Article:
Firstly, I know it's not right to dismiss other's opinions just because I'm aware they can't grasp a complex problem of understanding...that would be patronising. Also, although I am aware of my aches / pains twenty-four-seven, I can't really expect a sympathetic ear whenever I feel like whingeing ( though it would be nice!). A lack of tolerance in this department is the norm. So, what am I left with. I must make the intellectual effort to find some middle ground that works for both, but most importantly, works for me, as I am the one who must go through this process to counteract the social stigma of rationally discussing chronic

ailments.

I will return and add to this later (must go out now). would appreciate any comments... eg \"Stop while your'e ahead\".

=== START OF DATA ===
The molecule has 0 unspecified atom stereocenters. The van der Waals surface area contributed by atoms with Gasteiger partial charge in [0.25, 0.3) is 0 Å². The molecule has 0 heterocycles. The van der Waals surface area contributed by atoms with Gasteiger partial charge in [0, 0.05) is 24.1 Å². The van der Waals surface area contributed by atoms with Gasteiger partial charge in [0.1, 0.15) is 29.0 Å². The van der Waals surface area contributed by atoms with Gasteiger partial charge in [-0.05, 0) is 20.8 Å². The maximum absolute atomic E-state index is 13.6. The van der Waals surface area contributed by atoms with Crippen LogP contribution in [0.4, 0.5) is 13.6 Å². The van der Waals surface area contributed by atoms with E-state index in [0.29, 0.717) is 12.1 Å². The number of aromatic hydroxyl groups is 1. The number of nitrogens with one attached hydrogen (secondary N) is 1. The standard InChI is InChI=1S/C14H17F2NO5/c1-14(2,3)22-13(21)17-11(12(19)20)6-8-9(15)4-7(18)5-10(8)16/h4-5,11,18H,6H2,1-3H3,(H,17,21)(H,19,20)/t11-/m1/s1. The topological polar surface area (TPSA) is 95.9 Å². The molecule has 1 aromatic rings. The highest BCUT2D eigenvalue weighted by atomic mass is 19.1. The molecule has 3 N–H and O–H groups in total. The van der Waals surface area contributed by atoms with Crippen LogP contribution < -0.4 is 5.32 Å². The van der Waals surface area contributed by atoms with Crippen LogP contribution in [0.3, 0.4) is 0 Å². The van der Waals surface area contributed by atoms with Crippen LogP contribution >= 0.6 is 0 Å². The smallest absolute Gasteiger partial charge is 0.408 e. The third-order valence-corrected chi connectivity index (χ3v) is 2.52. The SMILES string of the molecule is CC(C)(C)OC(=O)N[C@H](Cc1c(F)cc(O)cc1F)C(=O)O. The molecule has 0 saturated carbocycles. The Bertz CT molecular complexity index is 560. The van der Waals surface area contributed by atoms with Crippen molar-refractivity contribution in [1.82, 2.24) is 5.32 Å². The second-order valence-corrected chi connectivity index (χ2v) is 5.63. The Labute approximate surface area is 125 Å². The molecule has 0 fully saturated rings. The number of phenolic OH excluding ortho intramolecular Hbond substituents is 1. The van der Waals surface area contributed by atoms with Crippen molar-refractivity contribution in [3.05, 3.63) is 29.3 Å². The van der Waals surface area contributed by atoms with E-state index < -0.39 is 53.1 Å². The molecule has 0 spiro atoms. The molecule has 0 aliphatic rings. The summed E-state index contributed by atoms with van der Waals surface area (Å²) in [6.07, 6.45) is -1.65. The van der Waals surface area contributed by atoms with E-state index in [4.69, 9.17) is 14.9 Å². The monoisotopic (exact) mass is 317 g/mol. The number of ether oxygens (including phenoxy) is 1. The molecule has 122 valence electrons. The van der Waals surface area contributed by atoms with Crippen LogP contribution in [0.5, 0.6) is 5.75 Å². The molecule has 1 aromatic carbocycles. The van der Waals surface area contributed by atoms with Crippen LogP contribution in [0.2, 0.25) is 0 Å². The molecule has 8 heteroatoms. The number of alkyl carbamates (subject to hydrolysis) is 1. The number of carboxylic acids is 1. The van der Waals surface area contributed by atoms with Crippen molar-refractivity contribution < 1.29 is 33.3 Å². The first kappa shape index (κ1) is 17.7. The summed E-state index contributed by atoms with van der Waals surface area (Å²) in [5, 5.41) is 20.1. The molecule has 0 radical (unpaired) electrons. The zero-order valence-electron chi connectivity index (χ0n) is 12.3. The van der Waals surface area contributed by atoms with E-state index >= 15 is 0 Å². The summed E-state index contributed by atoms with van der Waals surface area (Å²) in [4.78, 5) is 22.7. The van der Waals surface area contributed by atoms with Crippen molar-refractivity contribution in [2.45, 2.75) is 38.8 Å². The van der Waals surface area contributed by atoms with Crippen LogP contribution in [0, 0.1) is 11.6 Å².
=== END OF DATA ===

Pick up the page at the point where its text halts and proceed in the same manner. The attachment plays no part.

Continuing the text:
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  • Posted

    About 3 years ago, I fell off a stepladder at work and cracked a rib. I went to the hospital, but with no xray, they didn't spot the rib..so I carried on working (the heroic self determination of the self employed!), thinking it was just bruising. It hurt for 2 months and was uncomfortable sleeping, but gradually improved. They only spotted it 6 months later when I had an xray for coughing. Anyway, what I want to get to is this....a normal injury, though very sore, with every possibility of healing was really quite an easy challenge when compared to c/s. By comparison c/s, to me, is like being bashed over the head whilst you are sleeping, with no warning and the likelyhood that it will happen repeatedly, as it pleases. Any trust in the healing process is soon undermined and the only relief is a constant supply of painkillers and a lot of self management to minimise the risks of reoccurrence.